The increasing trends of insect associated bacterial infection in humans are severely hampered by disparaging number of bacteria obtained with the culture-based technique. This study therefore determined how the analysis of the 16S rDNA sequences would compare in terms of precision and reliability to the most adoptable culture-based technique. Results obtained depict enhanced accuracy of molecular technique over the cultural method as only 249 (69%) of the total isolates were correctly identified by the cultural method to represent a total of 114 (31%) discrepant species while 100% correct identification was observed with the molecular technique. The most predominant of these bacterial isolates from both the external surfaces and the gut environment was Escherichia coli 43 (20.8%) and 24 (15.5%) respectively. The Gram positive organisms isolated were Staphylococcus aureus, Bacillus subtilis, Staphylococcus epidermidis, and Enterococcus faecalis with a prevalence rate of 8 (3.8%), 14 (6.7%), 8 (3.8%) and 9 (4.3%) from external surfaces and 2 (1.3%), 6 (3.9%), 2 (1.3%) and 7 (4.5%) from gut environment respectively. The least isolated organisms in the external surfaces were Serratia marscencens and Citrobacter werkmanii with a distribution rate of 3(1.4%) while Citrobacter freundii 2(1.3%) was the least isolated organism from cockroach gut environment. This study therefore showed that the molecular analysis of the 16S rDNA sequences is more efficient than culture-based technique for the identification of bacterial contaminants of cockroaches because occurrences of misidentification are very much abated by this method.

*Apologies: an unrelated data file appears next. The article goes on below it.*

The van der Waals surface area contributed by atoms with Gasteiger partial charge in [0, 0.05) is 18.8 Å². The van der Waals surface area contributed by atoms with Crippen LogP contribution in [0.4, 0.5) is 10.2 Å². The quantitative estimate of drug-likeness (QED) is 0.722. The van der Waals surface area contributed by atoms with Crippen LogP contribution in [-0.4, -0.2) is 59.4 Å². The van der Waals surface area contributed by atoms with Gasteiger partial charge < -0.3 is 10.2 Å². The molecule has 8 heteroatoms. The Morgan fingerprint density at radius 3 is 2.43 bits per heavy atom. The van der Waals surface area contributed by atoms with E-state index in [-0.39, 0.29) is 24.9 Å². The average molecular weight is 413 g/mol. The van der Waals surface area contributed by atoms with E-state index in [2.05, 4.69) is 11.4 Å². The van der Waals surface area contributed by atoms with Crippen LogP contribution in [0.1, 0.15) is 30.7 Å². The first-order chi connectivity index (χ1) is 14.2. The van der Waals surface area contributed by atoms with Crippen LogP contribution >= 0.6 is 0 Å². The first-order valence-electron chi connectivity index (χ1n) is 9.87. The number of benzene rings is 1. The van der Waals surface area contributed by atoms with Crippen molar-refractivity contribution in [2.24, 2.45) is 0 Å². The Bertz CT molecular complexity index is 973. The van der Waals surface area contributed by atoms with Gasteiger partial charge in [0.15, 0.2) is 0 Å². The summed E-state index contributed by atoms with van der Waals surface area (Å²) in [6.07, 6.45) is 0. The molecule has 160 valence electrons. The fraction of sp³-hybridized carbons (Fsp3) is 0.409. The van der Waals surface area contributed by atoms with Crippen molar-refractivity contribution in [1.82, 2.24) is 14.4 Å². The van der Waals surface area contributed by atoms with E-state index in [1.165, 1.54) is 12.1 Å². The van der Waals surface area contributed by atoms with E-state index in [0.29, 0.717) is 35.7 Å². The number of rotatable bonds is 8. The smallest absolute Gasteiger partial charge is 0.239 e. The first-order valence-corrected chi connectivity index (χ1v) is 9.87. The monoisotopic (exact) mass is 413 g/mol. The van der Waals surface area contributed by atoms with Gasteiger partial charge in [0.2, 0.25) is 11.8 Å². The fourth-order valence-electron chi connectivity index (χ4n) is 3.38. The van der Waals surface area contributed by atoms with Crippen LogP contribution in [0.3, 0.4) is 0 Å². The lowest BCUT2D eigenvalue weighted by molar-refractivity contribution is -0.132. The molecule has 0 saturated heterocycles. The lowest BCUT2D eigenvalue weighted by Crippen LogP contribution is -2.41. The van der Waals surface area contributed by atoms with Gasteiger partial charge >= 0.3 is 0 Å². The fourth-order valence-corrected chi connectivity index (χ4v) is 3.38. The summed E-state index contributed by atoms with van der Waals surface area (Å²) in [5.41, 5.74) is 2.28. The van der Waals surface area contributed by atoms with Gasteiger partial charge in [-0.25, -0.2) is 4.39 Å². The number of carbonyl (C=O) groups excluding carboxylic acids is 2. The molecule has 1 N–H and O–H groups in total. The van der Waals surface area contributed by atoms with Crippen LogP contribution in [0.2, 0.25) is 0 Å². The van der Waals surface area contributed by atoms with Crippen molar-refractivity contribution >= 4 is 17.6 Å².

Key words: Bacterial contaminants, Cockroaches (Periplaneta americana), cultural technique, molecular technique.
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